- A private survey showed China's services sector activity growth slowing sharply in January. The Caixin/Markit services Purchasing Managers' Index for January came in at 52, representing its slowest growth pace in nine months.
- Reserve Bank of Australia Governor Philip Lowe said in a Wednesday address that "very significant monetary support will need to be maintained for some time to come."
SINGAPORE — Stocks in Asia-Pacific were mixed on Wednesday as a private survey showed China's services sector activity growth slowing sharply in January.
Mainland Chinese stocks declined on the day, with the Shanghai composite down 0.46% to 3,517.31 while the Shenzhen component slipped 0.668% to 15,233.15. Hong Kong's Hang Seng index nudged 0.2% higher to close at 29,307.46.
The Caixin/Markit services Purchasing Managers' Index for January came in at 52, representing growth at its slowest pace in nine months. That compared against December's reading of 56.3.
Levels above 50 in PMI readings represent expansion while those below that level signify contraction. PMI readings are sequential and show on-month expansion or contraction.
Elsewhere, major markets in Asia-Pacific saw gains.
MSCI's broadest index of Asia-Pacific shares outside Japan rose 0.67%.
In corporate news, Hong Kong-listed shares of Alibaba edged 0.38% higher on Wednesday. It came after the Chinese tech giant reported that its cloud division was profitable for the first time. The e-commerce company is looking to raise up to $5 billion via U.S. dollar-denominated bonds, a person familiar with the matter told CNBC.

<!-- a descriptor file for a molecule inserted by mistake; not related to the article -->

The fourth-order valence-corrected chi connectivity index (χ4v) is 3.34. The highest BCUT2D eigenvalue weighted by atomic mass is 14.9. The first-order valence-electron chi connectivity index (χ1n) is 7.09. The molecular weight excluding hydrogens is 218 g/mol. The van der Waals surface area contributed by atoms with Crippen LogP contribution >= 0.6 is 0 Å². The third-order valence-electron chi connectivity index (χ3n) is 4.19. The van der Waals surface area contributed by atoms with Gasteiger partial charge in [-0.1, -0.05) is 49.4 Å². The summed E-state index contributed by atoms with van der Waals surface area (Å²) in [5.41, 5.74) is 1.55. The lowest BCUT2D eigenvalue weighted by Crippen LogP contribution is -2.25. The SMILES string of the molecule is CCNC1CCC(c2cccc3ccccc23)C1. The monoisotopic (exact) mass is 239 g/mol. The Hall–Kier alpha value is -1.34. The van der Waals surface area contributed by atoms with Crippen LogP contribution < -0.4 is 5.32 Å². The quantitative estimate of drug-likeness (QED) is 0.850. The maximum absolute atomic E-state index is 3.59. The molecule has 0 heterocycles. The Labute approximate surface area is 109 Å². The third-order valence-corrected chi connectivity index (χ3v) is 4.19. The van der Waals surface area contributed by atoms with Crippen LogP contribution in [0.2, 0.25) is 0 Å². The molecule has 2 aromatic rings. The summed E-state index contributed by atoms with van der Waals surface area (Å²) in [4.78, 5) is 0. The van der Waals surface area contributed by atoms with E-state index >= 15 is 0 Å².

Meanwhile, shares of South Korean automaker Kia Motors soared 9.65% on Wednesday. That came following a local media report that the carmaker is set to sign a 4 trillion won (about $3.59 billion) deal with Apple to build electric vehicles, according to Reuters.
Overnight stateside, the Dow Jones Industrial Average soared 475.57 points to close at 30,687.48 — its best daily performance since November. The S&P 500 rose 1.4% to finish its trading day at 3,826.31 while the Nasdaq Composite gained 1.6% to close at 13,612.78.
The U.S. dollar index, which tracks the greenback against a basket of its peers, was at 91.092 following its rise from levels below 90.8 earlier this week.
The Japanese yen traded at 105.02 per dollar, still weaker than levels below 104 against the greenback seen last week. The Australian dollar changed hands at $0.761, following an earlier low of $0.7599.